TEACHING MATERIALS:

For all parties:

  • General Instructions

 

Role specific:

Confidential instructions for:

  • Seller
  • Buyer

 

Teacher's Package:

  • All of the above
  • Teaching Note

 

PROCESS THEMES:

Attorney/Client relations; BATNA; Confidentiality; Information exchange; Lawyering; Message analysis; Misrepresentation; Objective criteria; Political constraints, dealing with; Preparation; Quantitative analysis; Undisclosed principles

 

MAJOR LESSONS:

One of the main issues in this case is whether to settle at all. The complexity of information exchange may impede settlement in a single negotiation session. This situation brings up the general point that the best outcome of a negotiation sometimes is not to reach an agreement.

Several interesting questions of confidentiality are raised here, since the sellers have promised one of the developers not to reveal information about their offer, and the buyer's agent is under strict orders not to discuss his principal's plans. Under what circumstances, if any, can the attorney reveal information, and what other ways are there to avoid suspicion?

This case requires careful analysis of the available information both before and during the negotiation. Beforehand, negotiators should work through a variety of simplified, but reasonably realistic financial structures (bonds, mortgages, loans, etc.) to make a judgment about the relative worth of the various offers and possible alternatives. During the negotiations, while much information cannot be revealed, what can has important, probably unforeseen, but not obvious implications for the other side.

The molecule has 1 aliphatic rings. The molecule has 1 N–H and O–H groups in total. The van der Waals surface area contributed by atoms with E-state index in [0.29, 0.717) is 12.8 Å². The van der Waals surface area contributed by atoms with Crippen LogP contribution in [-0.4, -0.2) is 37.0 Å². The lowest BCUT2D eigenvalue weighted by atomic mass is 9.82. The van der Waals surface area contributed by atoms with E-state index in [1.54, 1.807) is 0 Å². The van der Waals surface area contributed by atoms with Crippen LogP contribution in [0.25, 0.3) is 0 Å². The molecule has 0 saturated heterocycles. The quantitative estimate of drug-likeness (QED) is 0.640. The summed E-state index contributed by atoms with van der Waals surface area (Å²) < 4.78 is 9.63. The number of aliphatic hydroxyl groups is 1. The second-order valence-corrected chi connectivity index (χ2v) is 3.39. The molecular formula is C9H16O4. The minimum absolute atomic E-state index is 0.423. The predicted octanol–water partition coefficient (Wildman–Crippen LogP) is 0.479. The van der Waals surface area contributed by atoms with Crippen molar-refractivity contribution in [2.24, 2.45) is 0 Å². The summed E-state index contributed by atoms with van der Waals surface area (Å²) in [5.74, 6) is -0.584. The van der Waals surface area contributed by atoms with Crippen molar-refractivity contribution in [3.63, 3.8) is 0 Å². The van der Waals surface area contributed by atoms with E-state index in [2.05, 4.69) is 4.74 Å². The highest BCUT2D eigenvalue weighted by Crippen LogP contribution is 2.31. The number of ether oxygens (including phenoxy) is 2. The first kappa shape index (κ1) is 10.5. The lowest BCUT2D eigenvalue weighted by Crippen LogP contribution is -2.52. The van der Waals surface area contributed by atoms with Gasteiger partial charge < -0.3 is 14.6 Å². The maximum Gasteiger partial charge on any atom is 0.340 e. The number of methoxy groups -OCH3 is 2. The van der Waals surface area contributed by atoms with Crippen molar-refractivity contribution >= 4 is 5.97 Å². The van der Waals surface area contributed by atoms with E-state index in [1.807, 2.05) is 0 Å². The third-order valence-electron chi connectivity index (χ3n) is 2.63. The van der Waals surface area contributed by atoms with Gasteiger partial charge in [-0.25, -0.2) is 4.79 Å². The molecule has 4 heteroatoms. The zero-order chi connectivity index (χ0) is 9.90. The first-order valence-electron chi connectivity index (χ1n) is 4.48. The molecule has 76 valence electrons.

ENHANCED VERSION AVAILABLE:

A digitally enhanced version of this simulation is available through the iDecisionGames platform and includes the following features:

  • An Instructor’s Guide summarizing the negotiation concepts covered in the simulation, a quick review of simulation logistics, and a ready-to-use set of debriefing slides;
  • Highlights from background readings that will help both students and instructors gain a better understanding of negotiation concepts and methods covered in the simulation;